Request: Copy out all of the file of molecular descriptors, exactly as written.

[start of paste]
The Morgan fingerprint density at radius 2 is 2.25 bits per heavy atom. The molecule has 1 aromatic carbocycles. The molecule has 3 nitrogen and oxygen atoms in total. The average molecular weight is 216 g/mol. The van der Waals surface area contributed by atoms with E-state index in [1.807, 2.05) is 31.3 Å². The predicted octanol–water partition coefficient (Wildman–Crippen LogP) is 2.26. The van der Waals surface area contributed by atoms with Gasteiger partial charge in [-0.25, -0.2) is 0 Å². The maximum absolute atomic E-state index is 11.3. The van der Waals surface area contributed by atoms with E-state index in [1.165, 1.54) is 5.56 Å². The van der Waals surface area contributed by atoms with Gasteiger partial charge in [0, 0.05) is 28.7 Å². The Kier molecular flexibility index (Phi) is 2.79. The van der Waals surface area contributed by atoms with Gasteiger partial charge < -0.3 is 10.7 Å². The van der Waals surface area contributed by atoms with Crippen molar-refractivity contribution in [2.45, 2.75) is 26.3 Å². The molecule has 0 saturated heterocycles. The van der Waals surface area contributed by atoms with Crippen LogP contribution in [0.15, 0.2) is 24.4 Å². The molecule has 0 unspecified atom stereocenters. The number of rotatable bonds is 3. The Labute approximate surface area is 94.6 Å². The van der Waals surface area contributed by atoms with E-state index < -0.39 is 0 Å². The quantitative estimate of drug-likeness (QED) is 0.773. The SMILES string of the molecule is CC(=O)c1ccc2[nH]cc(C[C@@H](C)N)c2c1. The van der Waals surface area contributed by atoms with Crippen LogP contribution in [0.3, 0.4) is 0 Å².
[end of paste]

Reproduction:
The Morgan fingerprint density at radius 2 is 2.25 bits per heavy atom. The molecule has 1 aromatic carbocycles. The molecule has 3 nitrogen and oxygen atoms in total. The average molecular weight is 216 g/mol. The van der Waals surface area contributed by atoms with E-state index in [1.807, 2.05) is 31.3 Å². The predicted octanol–water partition coefficient (Wildman–Crippen LogP) is 2.26. The van der Waals surface area contributed by atoms with Gasteiger partial charge in [-0.25, -0.2) is 0 Å². The maximum absolute atomic E-state index is 11.3. The van der Waals surface area contributed by atoms with E-state index in [1.165, 1.54) is 5.56 Å². The van der Waals surface area contributed by atoms with Gasteiger partial charge in [0, 0.05) is 28.7 Å². The Kier molecular flexibility index (Phi) is 2.79. The van der Waals surface area contributed by atoms with Gasteiger partial charge < -0.3 is 10.7 Å². The van der Waals surface area contributed by atoms with Crippen molar-refractivity contribution in [2.45, 2.75) is 26.3 Å². The molecule has 0 saturated heterocycles. The van der Waals surface area contributed by atoms with Crippen LogP contribution in [0.15, 0.2) is 24.4 Å². The molecule has 0 unspecified atom stereocenters. The number of rotatable bonds is 3. The Labute approximate surface area is 94.6 Å². The van der Waals surface area contributed by atoms with E-state index < -0.39 is 0 Å². The quantitative estimate of drug-likeness (QED) is 0.773. The SMILES string of the molecule is CC(=O)c1ccc2[nH]cc(C[C@@H](C)N)c2c1. The van der Waals surface area contributed by atoms with Crippen LogP contribution in [0.3, 0.4) is 0 Å².